"The 5 Browns" Concert
Time: 7:30 p.m.
When: Friday, Sept. 14
Where: Emens Auditorium, Muncie, IN
How: Students and staff get a free BOGO ticket with their Ball State ID. All other adult tickets are $20
Throughout the ages, millions of artists have used their talents to become household names in history including recent artists such as Miley Cyrus, Taylor Swift and Justin Bieber.
While many tend to forget outstanding historical artists because they are so absorbed in the present, the five Brown siblings — Desirae, Deondra, Gregory, Melody and Ryan — run “against the grain.”
Since they each turned three, the siblings have been playing classical piano and working to perfect their skills to one day play in Carnegie Hall.
“I don’t remember starting to play the very first time … but it was like a coming of age for all of us,” said Melody, the second to youngest of the five Brown siblings. “We all wanted to do what our older siblings were doing.”
Throughout their childhood, their parents even had them try other instruments including the violin, the guitar and the flute, but nothing seemed to “click” as well as the piano.
Their parents eventually gave in to the idea that their five children were in love with the piano and worked to help create new inspirations for them.
“During a Christmas while we were living in New York, our parents got us subscription tickets to Carnegie Hall,” Melody said. “We got to witness all of these incredible performers — some solo, some groups. The whole experience was just inspiring beyond words.”
For more than 15 years, “The 5 Browns” have traveled across the world performing music by artists including Igor Stravinsky, 1882, George Gershwin, 1898, and Richard Rodgers, 1902. Sometimes during their shows, each member has their own piano, but they have also been known to perform together on one.
Desirae, the oldest, was the first to attend Juilliard in 1998. During the span of eight years, there were at least two of the siblings there at a time, and for five years, all of them were in attendance at different stages of their college career.
Before her and her two brothers got their acceptance letters, Melody said it just felt like everyone was following separate paths.
“It didn’t really sink in until I actually got there,” Melody said. “There is such a small percentage of people accepted that when you actually get there, you realize how much talent is actually there and how much work you have to put in to keep up with what you have.”
During their time at Juilliard, all five siblings had Yhevev Kaplinsky, a teacher who Melody said “pushed them all to be the best they could be.”
“Kaplinsky was such a mentor for all of us, and she really inspired us all,” Melody said. “But there was a lot of extra pressure put on me beyond just getting in because the teachers had already had my siblings, and they already had expectations for me before meeting me.”
In 2002, “The 5 Browns” experienced their first taste of the press when they were featured on Oprah and 60 Minutes as well as in a People magazine article that called them the “Fab Five.”
They released their first self-titled album, “The 5 Browns,” following the press coverage in 2005. Since then, they have released five other albums over the course of eight years.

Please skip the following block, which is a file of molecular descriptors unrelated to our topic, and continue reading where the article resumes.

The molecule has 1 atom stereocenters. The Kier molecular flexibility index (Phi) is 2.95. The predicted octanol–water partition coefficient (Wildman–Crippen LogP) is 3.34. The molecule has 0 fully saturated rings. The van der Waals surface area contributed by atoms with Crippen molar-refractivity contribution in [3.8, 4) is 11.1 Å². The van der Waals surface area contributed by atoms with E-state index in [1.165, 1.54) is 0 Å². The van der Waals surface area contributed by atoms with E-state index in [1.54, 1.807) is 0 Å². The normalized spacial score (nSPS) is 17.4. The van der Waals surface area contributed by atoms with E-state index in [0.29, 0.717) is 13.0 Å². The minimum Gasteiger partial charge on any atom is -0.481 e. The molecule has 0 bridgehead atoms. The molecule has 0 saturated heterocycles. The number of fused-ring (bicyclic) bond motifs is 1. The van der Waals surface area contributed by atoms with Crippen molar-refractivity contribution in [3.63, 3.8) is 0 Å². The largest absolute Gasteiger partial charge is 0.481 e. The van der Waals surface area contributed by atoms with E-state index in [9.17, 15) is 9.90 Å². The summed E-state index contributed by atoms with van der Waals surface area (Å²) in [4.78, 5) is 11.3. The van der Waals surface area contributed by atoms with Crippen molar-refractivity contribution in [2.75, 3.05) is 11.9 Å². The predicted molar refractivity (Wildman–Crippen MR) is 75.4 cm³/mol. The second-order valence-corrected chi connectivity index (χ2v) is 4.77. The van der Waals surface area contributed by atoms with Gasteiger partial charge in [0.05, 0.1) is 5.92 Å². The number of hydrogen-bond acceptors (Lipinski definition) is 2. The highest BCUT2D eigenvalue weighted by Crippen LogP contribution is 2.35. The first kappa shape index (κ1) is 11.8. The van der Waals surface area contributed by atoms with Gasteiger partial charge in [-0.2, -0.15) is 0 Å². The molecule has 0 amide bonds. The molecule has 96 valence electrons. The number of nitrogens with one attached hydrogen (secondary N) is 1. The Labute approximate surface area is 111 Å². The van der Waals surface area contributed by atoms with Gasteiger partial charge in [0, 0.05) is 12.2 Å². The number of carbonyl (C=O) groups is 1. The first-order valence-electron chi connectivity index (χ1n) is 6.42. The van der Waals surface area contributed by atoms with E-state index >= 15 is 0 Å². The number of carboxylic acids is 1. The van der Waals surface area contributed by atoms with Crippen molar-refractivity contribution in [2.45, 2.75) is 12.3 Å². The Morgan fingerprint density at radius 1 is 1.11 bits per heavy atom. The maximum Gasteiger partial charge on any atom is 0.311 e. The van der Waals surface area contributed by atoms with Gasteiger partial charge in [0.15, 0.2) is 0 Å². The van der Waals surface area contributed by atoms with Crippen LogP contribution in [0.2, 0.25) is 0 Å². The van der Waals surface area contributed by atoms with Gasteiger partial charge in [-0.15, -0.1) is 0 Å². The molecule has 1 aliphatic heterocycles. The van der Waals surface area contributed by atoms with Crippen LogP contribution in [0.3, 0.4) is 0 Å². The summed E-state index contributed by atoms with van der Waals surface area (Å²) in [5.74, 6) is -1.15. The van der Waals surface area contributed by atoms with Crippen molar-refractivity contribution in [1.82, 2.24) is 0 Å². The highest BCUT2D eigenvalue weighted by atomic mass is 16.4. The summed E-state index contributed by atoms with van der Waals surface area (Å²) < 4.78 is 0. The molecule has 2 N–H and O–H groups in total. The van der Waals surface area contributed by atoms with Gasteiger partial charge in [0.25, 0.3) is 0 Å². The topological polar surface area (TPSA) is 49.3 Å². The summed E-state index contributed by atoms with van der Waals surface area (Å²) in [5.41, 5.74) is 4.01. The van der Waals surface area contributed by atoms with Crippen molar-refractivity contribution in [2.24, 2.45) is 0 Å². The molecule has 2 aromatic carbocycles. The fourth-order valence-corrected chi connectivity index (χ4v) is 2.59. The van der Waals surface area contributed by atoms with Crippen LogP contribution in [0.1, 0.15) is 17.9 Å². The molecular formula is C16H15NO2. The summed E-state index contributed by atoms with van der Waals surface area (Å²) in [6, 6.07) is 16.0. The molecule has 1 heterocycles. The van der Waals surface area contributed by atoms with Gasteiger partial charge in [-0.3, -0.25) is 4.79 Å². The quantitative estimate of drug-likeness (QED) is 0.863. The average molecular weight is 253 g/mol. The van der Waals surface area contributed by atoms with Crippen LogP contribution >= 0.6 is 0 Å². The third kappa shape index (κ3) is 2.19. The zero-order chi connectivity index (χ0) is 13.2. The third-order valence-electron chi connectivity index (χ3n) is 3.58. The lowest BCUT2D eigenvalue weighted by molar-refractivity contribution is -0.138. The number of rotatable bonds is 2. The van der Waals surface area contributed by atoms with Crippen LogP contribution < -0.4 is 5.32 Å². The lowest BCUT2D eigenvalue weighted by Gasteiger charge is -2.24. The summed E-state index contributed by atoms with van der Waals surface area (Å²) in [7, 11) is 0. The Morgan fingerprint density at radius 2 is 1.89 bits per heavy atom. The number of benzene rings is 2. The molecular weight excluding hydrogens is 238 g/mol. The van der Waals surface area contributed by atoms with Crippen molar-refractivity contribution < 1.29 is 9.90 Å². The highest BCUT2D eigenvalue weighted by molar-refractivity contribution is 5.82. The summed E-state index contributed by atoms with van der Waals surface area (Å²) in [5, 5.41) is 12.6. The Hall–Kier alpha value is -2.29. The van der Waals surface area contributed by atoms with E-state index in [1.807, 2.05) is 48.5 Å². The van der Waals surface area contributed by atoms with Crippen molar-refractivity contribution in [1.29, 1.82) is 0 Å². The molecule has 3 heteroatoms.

“I think all of us would agree that our sixth album, ‘The Rite of Spring,’ is our favorite,” Melody said. “We had Stravinsky’s ‘Rite of Spring’ transcribed for five pianos. It was like being able to be in a rock band for us because there is so much energy in that album. We just really went for it each time we got on stage with that album.”
Currently, Melody said “The 5 Browns” are waiting to release their seventh album, which they have already finished recording. She also said that this album should be released alongside a children’s book.
Along with their new album, “The 5 Browns” are also getting ready to begin a new tour which starts with a performance at 7:30 p.m. Friday, Sept. 14, in Emens Auditorium. Melody said the tour will only last a couple weeks before the siblings head home for a break.
“We are all super excited because it’s always fun to come back from the summer when we’ve had a bigger break and get to catch up with one another,” Melody said. “We also can’t wait to feel the vibe of being on stage again.”
Robert Palmer, a Porter distinguished professor of music at Ball State, said that having “The 5 Browns” perform at Ball State is significant because they are a unique group.
“A typical piano recital consists of one pianist,” Palmer said. “Having five pianists offers a variety of combinations with the pianos, and the Browns offer a wide selection of repertoire as well.”
Additionally, Palmer added that, for the size of Muncie, the music scene is fairly large, but there's still a lot that “The 5 Browns” can add.
“‘The 5 Browns’ will definitely enrich the musical scene for two main reasons,” Palmer said. “It is a very unique format that I think will inspire our students, and they are just terrific musicians.”
Melody said her and her siblings are looking forward to playing at Ball State because they get to see other students’ passion for music after the concert during their meet and greet in the lobby.
In March, “The 5 Browns” have plans to tour in Moscow, and Melody said they have a lot more on their bucket list to accomplish in the future.
“We know that 15 years has been a long time,” Melody said. “But we still have the drive to keep going, so you know we will.”